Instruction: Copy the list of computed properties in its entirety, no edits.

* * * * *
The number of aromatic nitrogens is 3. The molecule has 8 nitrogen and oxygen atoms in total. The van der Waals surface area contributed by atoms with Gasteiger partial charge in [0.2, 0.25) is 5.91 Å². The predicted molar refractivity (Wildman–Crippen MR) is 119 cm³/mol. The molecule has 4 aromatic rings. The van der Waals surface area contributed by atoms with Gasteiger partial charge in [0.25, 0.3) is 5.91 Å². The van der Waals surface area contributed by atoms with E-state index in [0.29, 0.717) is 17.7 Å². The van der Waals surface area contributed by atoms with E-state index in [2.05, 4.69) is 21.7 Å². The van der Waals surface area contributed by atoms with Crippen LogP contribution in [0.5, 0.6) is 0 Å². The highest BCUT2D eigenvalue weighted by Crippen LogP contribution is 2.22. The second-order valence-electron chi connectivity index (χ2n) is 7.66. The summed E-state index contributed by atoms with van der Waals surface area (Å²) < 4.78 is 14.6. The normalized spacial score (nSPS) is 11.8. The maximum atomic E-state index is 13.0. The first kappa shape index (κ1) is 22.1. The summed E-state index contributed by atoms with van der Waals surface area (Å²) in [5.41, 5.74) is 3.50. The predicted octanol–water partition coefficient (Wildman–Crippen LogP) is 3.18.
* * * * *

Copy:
The number of aromatic nitrogens is 3. The molecule has 8 nitrogen and oxygen atoms in total. The van der Waals surface area contributed by atoms with Gasteiger partial charge in [0.2, 0.25) is 5.91 Å². The predicted molar refractivity (Wildman–Crippen MR) is 119 cm³/mol. The molecule has 4 aromatic rings. The van der Waals surface area contributed by atoms with Gasteiger partial charge in [0.25, 0.3) is 5.91 Å². The van der Waals surface area contributed by atoms with E-state index in [0.29, 0.717) is 17.7 Å². The van der Waals surface area contributed by atoms with E-state index in [2.05, 4.69) is 21.7 Å². The van der Waals surface area contributed by atoms with Crippen LogP contribution in [0.5, 0.6) is 0 Å². The highest BCUT2D eigenvalue weighted by Crippen LogP contribution is 2.22. The second-order valence-electron chi connectivity index (χ2n) is 7.66. The summed E-state index contributed by atoms with van der Waals surface area (Å²) < 4.78 is 14.6. The normalized spacial score (nSPS) is 11.8. The maximum atomic E-state index is 13.0. The first kappa shape index (κ1) is 22.1. The summed E-state index contributed by atoms with van der Waals surface area (Å²) in [5.41, 5.74) is 3.50. The predicted octanol–water partition coefficient (Wildman–Crippen LogP) is 3.18.